SCOTUS Doesn’t Act on Gay Marriage

    WASHINGTON, DC - NOVEMBER 30:  Same-sex marriage proponent Kat McGuckin of Oaklyn, New Jersey, holds a gay marriage pride flag while standing in front of the Supreme Court November 30, 2012 in Washington, DC. With the Supreme Court building draped in a photo-realistic sheet during a repair and preservation project, the justices met today to consider hearing several cases dealing with the rights of gay couples who are married, want to get married or are in domestic partnerships.  (Photo by Chip Somodevilla/Getty Images)

    Chip Somodevilla / Getty Images

    It’s not good news or bad news for gay marriage advocates: it’s no news. The Supreme Court didn’t take any action Friday as to whether it will hear two high-profile gay marriage cases. The court’s silence doesn’t mean the justices are refusing to ever take the cases on—it just means that they still haven’t made a decision, though it was widely expected they would today. The court has been asked to consider the constitutionality of the Defense of Marriage Act, which states that same-sex marriages conducted in states where gay marriage is legal aren’t recognized by the federal government. The court also must decide whether to review California’s Proposition 8, which banned gay marriage in the state less than six months after it was legalized.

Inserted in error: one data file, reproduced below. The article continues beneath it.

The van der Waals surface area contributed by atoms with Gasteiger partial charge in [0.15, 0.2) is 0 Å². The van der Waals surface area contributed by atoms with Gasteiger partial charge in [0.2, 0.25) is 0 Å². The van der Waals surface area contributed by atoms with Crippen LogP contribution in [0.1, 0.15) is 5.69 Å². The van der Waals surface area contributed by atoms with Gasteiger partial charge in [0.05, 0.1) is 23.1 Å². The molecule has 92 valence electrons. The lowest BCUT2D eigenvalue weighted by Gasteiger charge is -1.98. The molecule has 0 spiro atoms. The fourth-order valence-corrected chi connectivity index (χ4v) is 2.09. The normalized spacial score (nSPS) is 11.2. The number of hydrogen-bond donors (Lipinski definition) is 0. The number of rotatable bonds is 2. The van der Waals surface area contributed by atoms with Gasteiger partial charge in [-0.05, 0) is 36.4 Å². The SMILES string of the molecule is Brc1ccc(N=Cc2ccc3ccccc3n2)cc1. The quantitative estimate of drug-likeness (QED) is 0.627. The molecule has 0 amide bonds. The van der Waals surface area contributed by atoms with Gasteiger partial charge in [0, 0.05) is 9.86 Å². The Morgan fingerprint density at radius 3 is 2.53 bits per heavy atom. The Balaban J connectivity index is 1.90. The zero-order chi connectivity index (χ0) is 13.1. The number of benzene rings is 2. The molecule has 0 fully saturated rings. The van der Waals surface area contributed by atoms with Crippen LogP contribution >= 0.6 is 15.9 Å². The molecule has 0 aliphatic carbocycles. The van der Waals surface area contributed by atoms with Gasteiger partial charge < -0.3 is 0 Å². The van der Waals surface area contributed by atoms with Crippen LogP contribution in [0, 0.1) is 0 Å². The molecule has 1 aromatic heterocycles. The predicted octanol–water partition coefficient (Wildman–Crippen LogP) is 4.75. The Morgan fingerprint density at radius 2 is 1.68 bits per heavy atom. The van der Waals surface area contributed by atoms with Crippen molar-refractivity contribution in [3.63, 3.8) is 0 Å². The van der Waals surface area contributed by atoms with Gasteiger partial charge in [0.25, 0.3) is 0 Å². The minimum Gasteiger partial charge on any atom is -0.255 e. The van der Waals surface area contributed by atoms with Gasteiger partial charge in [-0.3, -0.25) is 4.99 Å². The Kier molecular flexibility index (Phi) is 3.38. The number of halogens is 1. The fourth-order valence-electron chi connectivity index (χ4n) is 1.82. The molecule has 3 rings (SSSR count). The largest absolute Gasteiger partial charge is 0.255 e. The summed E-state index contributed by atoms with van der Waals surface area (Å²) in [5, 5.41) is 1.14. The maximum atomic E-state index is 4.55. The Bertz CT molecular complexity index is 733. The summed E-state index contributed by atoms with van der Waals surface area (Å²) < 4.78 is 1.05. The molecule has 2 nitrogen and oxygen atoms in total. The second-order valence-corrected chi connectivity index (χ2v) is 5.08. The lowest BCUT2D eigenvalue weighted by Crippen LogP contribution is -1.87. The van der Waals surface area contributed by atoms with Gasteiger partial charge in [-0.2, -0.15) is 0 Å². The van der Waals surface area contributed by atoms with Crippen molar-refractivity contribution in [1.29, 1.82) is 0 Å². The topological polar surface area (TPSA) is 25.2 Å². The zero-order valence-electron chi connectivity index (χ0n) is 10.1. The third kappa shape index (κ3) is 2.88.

Read it at The Wall Street Journal